Population (Plants)

The effects of Typha x glauca density on biodiversity, habitat complexity, and water quality of Great Lakes wetlands

Abstract: 

Great Lakes wetlands are being directly affected by climate change. As temperature, precipitation, and evaporation increase throughout the region, lake levels are likely to experience greater fluctuations. These fluctuations result in an increased susceptibility to invasive species. One invasive cattail, Typha X glauca, has a wide range of tolerance to water level fluctuations allowing it to establish and persist. The objectives of this research were to study if increasing T. X glauca density from channel to interior of marshes affects the abundance and species diversity of larval fish and amphibians, and macroinvertebrates, and if so, whether habitat complexity and chlorophyll a levels differed across increasing T. X glauca densities. Additionally, the directionality of the trap was recorded to test whether there was significant movement in and out of the channel. In order to study the effects of density on biodiversity, habitat complexity, and water quality of northern Michigan wetlands, larval fish and amphibians, and macroinvertebrates were sampled with light traps from June to August 2017. In addition, habitat complexity, chlorophyll a concentrations, and water quality measurements were obtained. The study indicated that average abundance of taxa decreased across increasing densities whereas species and family diversity was highest where density was highest. Differences between study sites and sampling times as well as habitat complexity contributed to these findings.

Purpose: 

Objectives were to measure plant growth form diversity, chlorophyll a, and macroinvertebrate, amphibian, and fish diversity and abundance with increasing Typha density.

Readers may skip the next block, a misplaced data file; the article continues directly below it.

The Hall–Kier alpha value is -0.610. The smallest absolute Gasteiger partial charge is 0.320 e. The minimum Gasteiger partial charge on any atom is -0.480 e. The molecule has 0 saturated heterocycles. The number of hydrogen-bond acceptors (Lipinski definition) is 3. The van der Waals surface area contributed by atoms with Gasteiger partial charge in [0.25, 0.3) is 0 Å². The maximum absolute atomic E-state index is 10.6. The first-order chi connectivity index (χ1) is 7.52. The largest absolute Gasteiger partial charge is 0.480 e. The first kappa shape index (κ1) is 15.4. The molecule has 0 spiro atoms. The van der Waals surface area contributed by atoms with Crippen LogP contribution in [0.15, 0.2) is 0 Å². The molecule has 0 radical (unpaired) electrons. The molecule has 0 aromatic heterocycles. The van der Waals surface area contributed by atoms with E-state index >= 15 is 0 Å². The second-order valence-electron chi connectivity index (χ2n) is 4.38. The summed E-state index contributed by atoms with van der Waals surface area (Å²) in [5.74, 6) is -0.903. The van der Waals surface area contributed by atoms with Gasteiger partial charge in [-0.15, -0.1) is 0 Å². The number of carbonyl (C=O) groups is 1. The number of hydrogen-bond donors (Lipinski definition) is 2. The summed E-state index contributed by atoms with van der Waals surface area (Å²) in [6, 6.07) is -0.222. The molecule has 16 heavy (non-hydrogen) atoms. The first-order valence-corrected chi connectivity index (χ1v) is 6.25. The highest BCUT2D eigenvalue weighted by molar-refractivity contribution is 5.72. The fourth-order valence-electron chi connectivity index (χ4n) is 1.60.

Sturgeon Bay Plant Pollinator Network Data 2017

Short name: 
Pollinatornetworkdata_2017
Purpose: 

A short term study to assess two methods of data collection of pollinator-plant networks. It was found that data collected on a smaller number of plots throughout the season yielded very results as data collected from a larger number of plots that were only sampled once in a season. Additionally, the critical role of Pitcher's thistle (Cirsium pitchei) on the dune ecosystem was reaffirmed by both methods.

Methods: 

Pollinators were monitored at Sturgeon bay in Wilderness State Park. A 5000 m2 area was selected in the central part of the Sturgeon Bay dune ecosystem for sampling. The 5000 m2 area was split into a grid of 10m x 10m subplots, resulting in 50 subplots. The four corners of the plot are as follows from the northwestern corner in clockwise order: 45°43'16.2"N 84°56'25.7"W, 45°43'16.0"N 84°56'23.2"W, 45°43'12.8"N 84°56'24.3"W, and 45°43'12.8"N 84°56'24.3"W. 6 of these plots were randomly selected to be plots that would be revisited throughout the summer, while the rest were visited only once in a randomly generated order. Data collection days for RP and OTP were alternated throughout the summer.
All flowering plants in a plot were observed for a 10 minutes. Any pollinator that landed on a flower head during this interval was tallied as a pollinator visit. If a pollinator landed, left and returned, this was counted as two visits. Pollinator data was collected from 10am to 3pm throughout the summer.